CHICAGO, Ill. – Jack Elder, a member of the 1972 United States Olympic luge team, received the Dorothy Franey Langkop Ambassador Award on Sept. 25 at the 2014 U.S. Olympic and Paralympic Assembly held in Chicago. Above: Left is John Naber, 5 X Olympic medal winning swimmer with Jack Elder The honor is named after the woman who pioneered women’s ski jumping on its road to Olympic inclusion. The Dorothy Franey Langkop Ambassador Award was established to recognize an individual or a program associated with a U.S. Olympians and Paralympians Chapter. It demonstrates the special spirit of Olympism and has illustrated the Olympic ideals through their actions or have rendered outstanding services to the Olympic cause. In his comments, Elder said, “I am very proud to be a recipient of the Dorothy Langkop Ambassador Award and a U.S. Olympian……We do what we do because that is the way we are, and is it not amazing just how much you can get done when you are not concerned about who will get the credit.” Above: Jack Elder accepting his Dorothy Langkop Ambassador Award Elder’s sports career dates back to 1958 and his days as an all-state high school linebacker. He learned luge in the early 1960s as a member of the military in Berchtesgaden, Germany, competing in four world championships prior to his 15th place effort in doubles at the Sapporo Olympic Winter Games. Elder is also credited with several bronze medals in national and North American luge competitions. His professional career includes a stint as development director with the Oregon Sports Hall of Fame Museum. The Seattle native was founder and president of Oregon Sports Action, a group that looked into the feasibility of bringing the Olympics to that state. The U.S. Olympic and Paralympic Assembly was initiated in 2005 to give a voice to the various member organizations of the USOC; to keep dialogue open between members, staff and volunteer leadership; and to help further the Olympic and Paralympic movements in the United States. This year’s event – themed “Power of Sport” – welcomed more than 400 participants, representing Olympic, Paralympic and Pan American National Governing Bodies; U.S. Olympians and Paralympians; Multi-Sport Organizations; the Athletes' Advisory Council; the Paralympic Advisory Committee; and USOC board members and staff.
Clukey, Mazdzer, Krewson/Jeskanen win USA Luge Indoor Start Championships | Sep 19, 2014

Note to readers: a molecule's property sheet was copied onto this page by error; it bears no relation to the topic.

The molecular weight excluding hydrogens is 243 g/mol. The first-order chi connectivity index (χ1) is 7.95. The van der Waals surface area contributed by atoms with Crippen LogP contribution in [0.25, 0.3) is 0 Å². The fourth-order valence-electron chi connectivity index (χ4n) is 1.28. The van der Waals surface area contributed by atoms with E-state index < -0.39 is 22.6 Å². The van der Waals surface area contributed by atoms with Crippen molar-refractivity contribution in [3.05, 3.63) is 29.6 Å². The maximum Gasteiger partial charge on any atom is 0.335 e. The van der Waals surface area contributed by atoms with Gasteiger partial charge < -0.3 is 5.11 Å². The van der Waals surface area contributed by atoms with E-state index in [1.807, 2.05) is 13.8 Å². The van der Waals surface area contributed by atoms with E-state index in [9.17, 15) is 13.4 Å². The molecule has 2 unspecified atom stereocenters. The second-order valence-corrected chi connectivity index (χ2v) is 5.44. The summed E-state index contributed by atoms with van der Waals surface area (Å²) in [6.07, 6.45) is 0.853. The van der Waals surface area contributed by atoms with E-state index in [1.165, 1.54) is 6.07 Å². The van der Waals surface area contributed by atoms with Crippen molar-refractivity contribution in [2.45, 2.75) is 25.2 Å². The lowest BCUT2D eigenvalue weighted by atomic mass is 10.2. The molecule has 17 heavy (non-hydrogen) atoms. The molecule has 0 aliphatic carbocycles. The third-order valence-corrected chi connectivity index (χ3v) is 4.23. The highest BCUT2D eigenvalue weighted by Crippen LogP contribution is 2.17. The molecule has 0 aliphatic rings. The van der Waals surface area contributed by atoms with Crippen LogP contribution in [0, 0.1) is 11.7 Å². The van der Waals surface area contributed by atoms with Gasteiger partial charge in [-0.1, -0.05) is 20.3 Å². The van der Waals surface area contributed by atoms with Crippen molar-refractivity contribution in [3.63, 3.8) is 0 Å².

Clukey wins for the 7 th time as races decided by thousandths of seconds Women's start champions, left to right: Emily Sweeney, Julia Clukey and Summer Britcher LAKE PLACID, N.Y. – Vancouver Olympian Julia Clukey won a team high seventh USA Luge Indoor Start Championship Friday night in Lake Placid, while two-time Olympian Chris Mazdzer rallied in the final heat to overturn Sochi teammate Aidan Kelly for the men’s title. Justin Krewson and Tristan Jeskanen held on to their first run lead in doubles and defeated Sochi Olympians Matt Mortensen and Jayson Terdiman. The races were held on the national team’s artificially refrigerated training ramps. In the opening leg, each athlete used the traditional start. In the final run, the luge racers had to execute a reaction start using a gate. This made its Olympic debut in Sochi for the inaugural team relay. Clukey, of Augusta, Maine, added to her reputation as one of the best starters in the world. The 2010 Olympian recorded times of 1.435 and 1.651 seconds for a total of 3.086 seconds. She defeated 2013 Junior World Champion Emily Sweeney, of Suffield, Conn. Sweeney, who was a strong candidate for the 2010 and 2014 Olympic teams, was right behind in 3.092. “The first start was fairly decent, but the reaction start gets me,” said Clukey. “I never train for it because we don’t use it in World Cup racing. I focus on the regular starts, but winning the seventh feels pretty good. I feel ready for the season and excited to get on the ice in a few weeks.” Sochi Olympian and 2012 Youth Olympic Games gold medalist Summer Britcher, of Glen Rock, Pa., placed third in 3.122. Raychel Germaine, of Roswell, Ga. took fourth. L to R: Aidan Kelly, Chris Mazdzer and Riley Stohr Mazdzer, meanwhile, used his experience in the reaction start to overcome Aidan Kelly’s strong opening heat. Mazdzer, of Saranac Lake, N.Y., spotted his teammate 0.02 of a second in the traditional start, before overtaking Kelly for the victory, by about 0.01 of a second. “This competition comes down to the reaction start,” stated Mazdzer. “I practiced it diligently yesterday. That’s where I had my advantage. “I’ve done this (reaction start) more than Aidan has, more specifically, in a race type situation. I knew he’d be fast in the first heat. He’s been killing it all summer.” Kelly’s first run time was a men’s USA Luge indoor start record. The winner clocked times of 1.375 and 1.467 for a total of 2.842. Kelly posted 2.851, with Riley Stohr, of Whitehall, Mich., next in 2.954. Joe Mortensen, of Huntington Station, N.Y. placed fourth. Left to right, Matt Mortensen, Jayson Terdiman, Justin Krewson, Tristan Jeskanen Krewson and Jeskanen, rising juniors who were part of a silver medal winning effort last January in the team relay at the Junior World Championships, took a 0.04 head at the mid-point. Mortensen, of Huntington Station, N.Y., and Terdiman, of Berwick, Pa., closed quickly and cut into the advantage, but fell 0.01 of a second short. “This is a result of lots of hard work the past few months, and stretching,” said Jeskanen, of Peru, N.Y. “It definitely shows it here. We’re improving a lot. I’m happy to see that for the future.” Krewson and Jeskanen had single heats of 1.386 and 1.669 for an aggregate of 3.055. Mortensen and Terdiman registered 3.063. In all, six recent United States Olympians were in action. Erin Hamlin, 2014 Olympic bronze medalist and 2009 World Champion from Remsen, N.Y., did not compete. Neither did Tucker West, of Ridgefield, Conn., the winner of the last three start championships. West, who also raced in Sochi, is nursing a wrist injury. Upon completion of this event, a number of national team athletes are now eyeing Lillehammer, Norway for the first full-length, on ice sliding of the fall season. That camp will be held from Oct. 1-12 on the 1994 Olympic track. Thereafter, the team will begin training on the demanding course at Mount Van Hoevenberg, outside Lake Placid, when it opens in mid-October. The layout is the site of a World Cup meet Dec. 5-6 which will bring many of the international stars of the Sochi Winter Games to Lake Placid. The Norton National Championships will be held Nov. 1-2 in Lake Placid.